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Telecom giant Verizon on Thursday said it added 36,000 net pay TV subscribers for its FiOS video service in the third quarter, compared with 45,000 in the year-ago period.
The company in its earnings report also mentioned its July agreement for the $4.83 billion acquisition of Yahoo’s core internet business. And on the conference call, CFO Fran Shammo spoke about a recently disclosed hack of at least 500 million Yahoo email accounts.
Shammo reiterated past comments from other Verizon executives and expanded on them. “We are still evaluating what it means for this transaction,” he said. “This was an extremely large breach that has received a lot of attention from a lot of different people, so we have to assume that it will have a material impact on Yahoo.”
He added: “Lawyers had their first call yesterday with Yahoo to provide us information. … That’s going to be a long process. So unless Yahoo comes up with a different process, it is going to take some time to evaluate this. So, until then, we haven’t reached any final conclusions around this issue.”
In a recent commentary on the issue, Verizon’s general counsel Craig Silliman had similarly said: “I think we have a reasonable basis to believe right now that the impact is material, and we’re looking to Yahoo to demonstrate to us the full impact. If they believe that it’s not, then they’ll need to show us that.”
He also said that Verizon had been preliminarily briefed on the incident by Yahoo, but expects more “significant information” before being able to say how material the effect would be. Silliman concluded that Verizon “will make determinations about whether and how to move forward with the deal based on our evaluation of the materiality.”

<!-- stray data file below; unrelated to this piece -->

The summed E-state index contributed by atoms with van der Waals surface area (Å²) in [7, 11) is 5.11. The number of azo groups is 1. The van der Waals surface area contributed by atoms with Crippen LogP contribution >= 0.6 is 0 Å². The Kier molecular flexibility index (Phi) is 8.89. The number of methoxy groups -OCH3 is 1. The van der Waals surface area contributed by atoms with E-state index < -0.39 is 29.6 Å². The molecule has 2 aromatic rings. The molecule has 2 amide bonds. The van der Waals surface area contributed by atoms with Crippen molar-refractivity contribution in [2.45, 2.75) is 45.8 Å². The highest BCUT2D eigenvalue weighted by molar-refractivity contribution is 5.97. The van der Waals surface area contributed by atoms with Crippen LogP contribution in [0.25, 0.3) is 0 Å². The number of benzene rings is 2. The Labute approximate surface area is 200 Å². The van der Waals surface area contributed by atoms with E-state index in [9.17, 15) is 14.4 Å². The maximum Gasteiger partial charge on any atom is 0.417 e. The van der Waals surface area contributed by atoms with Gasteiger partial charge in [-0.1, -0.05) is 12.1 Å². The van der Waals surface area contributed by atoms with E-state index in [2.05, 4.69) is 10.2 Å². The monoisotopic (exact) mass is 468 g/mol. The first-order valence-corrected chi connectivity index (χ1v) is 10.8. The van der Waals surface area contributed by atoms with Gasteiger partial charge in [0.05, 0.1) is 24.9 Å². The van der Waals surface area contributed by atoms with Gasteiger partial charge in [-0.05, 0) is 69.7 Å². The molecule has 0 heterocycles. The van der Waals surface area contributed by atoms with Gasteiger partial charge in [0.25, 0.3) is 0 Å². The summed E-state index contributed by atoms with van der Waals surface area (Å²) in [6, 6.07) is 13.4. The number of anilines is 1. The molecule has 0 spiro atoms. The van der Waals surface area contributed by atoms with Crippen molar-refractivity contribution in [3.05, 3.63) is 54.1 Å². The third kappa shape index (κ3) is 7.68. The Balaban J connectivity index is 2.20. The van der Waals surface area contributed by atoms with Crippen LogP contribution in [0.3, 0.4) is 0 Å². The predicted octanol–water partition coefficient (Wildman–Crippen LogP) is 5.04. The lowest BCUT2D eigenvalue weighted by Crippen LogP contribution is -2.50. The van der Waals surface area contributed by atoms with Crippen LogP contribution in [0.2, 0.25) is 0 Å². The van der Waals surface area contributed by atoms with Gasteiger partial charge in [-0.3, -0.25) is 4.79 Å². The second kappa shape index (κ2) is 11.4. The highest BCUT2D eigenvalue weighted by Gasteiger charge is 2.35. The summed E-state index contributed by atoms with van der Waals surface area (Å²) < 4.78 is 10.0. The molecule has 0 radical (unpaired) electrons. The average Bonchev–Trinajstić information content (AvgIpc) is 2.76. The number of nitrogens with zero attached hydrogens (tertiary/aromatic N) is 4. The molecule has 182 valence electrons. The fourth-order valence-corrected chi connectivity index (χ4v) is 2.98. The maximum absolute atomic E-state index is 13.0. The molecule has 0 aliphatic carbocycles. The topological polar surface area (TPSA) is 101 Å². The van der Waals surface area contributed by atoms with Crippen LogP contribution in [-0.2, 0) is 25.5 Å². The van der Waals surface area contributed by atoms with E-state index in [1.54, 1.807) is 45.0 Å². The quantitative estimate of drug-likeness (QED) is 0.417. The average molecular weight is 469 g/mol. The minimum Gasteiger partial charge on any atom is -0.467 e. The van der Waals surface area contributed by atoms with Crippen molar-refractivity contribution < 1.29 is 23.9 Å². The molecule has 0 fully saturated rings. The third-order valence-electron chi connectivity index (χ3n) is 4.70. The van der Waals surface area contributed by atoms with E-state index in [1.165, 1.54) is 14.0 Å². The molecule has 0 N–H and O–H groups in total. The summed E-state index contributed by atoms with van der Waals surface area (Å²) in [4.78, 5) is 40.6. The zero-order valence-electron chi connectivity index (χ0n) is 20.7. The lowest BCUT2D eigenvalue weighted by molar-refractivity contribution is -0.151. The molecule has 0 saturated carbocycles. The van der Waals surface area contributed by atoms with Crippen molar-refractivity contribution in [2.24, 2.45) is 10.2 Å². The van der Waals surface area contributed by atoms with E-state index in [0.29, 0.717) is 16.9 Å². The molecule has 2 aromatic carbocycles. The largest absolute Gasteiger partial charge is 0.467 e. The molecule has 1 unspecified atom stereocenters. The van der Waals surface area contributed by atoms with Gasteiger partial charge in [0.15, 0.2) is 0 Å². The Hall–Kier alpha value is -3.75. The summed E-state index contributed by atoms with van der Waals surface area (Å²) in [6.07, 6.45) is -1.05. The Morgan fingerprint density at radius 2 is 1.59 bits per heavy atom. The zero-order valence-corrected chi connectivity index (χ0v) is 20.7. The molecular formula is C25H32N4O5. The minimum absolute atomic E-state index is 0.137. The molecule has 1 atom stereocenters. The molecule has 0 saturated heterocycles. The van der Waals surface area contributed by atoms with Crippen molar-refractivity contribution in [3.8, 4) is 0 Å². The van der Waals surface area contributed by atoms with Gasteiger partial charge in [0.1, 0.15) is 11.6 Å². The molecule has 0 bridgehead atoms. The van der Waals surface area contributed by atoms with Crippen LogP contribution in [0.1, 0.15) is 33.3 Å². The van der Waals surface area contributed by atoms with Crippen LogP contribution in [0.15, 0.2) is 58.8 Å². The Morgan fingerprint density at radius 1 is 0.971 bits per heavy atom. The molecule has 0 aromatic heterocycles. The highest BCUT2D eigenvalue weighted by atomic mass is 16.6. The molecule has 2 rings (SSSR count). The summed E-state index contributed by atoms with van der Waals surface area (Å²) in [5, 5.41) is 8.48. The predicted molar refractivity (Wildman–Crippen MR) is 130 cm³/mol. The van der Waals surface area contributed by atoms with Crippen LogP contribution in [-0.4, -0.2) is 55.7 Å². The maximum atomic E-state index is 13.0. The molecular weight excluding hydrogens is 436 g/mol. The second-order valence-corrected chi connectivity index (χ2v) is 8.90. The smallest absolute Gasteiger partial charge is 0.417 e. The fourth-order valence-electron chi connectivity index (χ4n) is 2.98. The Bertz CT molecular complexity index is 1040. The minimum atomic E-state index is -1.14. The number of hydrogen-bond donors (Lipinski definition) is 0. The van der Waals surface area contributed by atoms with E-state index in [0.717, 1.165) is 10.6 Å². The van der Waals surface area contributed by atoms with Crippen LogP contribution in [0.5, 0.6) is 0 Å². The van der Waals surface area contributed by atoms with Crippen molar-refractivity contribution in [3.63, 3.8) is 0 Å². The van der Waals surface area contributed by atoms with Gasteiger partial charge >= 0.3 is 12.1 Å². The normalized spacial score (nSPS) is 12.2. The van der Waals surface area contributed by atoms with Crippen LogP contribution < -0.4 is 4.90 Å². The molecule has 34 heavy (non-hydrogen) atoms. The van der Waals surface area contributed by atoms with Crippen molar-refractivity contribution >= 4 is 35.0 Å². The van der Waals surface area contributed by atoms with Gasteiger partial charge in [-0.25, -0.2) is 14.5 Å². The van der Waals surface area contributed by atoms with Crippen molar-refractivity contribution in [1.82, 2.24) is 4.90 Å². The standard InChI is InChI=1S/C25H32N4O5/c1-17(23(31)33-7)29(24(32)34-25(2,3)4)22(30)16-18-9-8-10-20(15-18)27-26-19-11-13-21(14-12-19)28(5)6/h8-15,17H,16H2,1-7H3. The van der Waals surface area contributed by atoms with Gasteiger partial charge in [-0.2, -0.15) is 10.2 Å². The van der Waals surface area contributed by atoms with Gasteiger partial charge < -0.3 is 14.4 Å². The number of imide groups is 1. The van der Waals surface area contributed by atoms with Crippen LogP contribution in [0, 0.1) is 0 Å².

Some observers took that as a sign that Verizon could decide to look to get out of the deal or get a better price. The Yahoo acquisition agreement includes a clause allowing Verizon to withdraw in the case of an event that “reasonably can be expected to have a material adverse effect on the business, assets, properties, results of operation or financial condition of the business.”
After previously buying AOL and Millennial Media and last year launching millennials-focused mobile video service Go90, the company had unveiled its agreement to take over Yahoo.
Chairman and CEO Lowell McAdam previously told analysts that there would be “meaningful” financial synergies in the Yahoo deal, but the company so far hasn’t detailed any figures.
Shammo on Thursday said that the company has been seeing strong demand from advertisers for its digital content offers, adding that Yahoo would further expand the company’s scale.
Asked if more acquisitions in digital are needed, he said that Verizon was “well positioned” and had the “right set of assets.”
Verizon’s earnings report Thursday showed its return to video subscriber growth after its first-ever quarterly FiOS video subscriber loss in the previous period. The firm ended the third quarter with a total of 4.67 million subscribers to its FiOS video service, which competes with cable and satellite TV companies.
Verizon also reported that it added 90,000 net new FiOS broadband subscribers in the quarter, compared with 96,000 in the year-ago period. It ended September with a total of nearly 5.59 million broadband customers.
Verizon’s quarterly earnings of 89 cents per share, or $1.01 on an adjusted basis, compared with 99 cents per share in the year-ago period.
“Verizon continues to deliver strong financial and operational results in highly competitive markets while positioning itself for future growth,” said McAdam. “While we transform our company in a challenging environment, we have maintained the financial flexibility to invest in our industry-leading networks to better serve customers, add scale to bring innovation to the mobile media and Internet of Things markets and increase dividends for a 10th consecutive year.”
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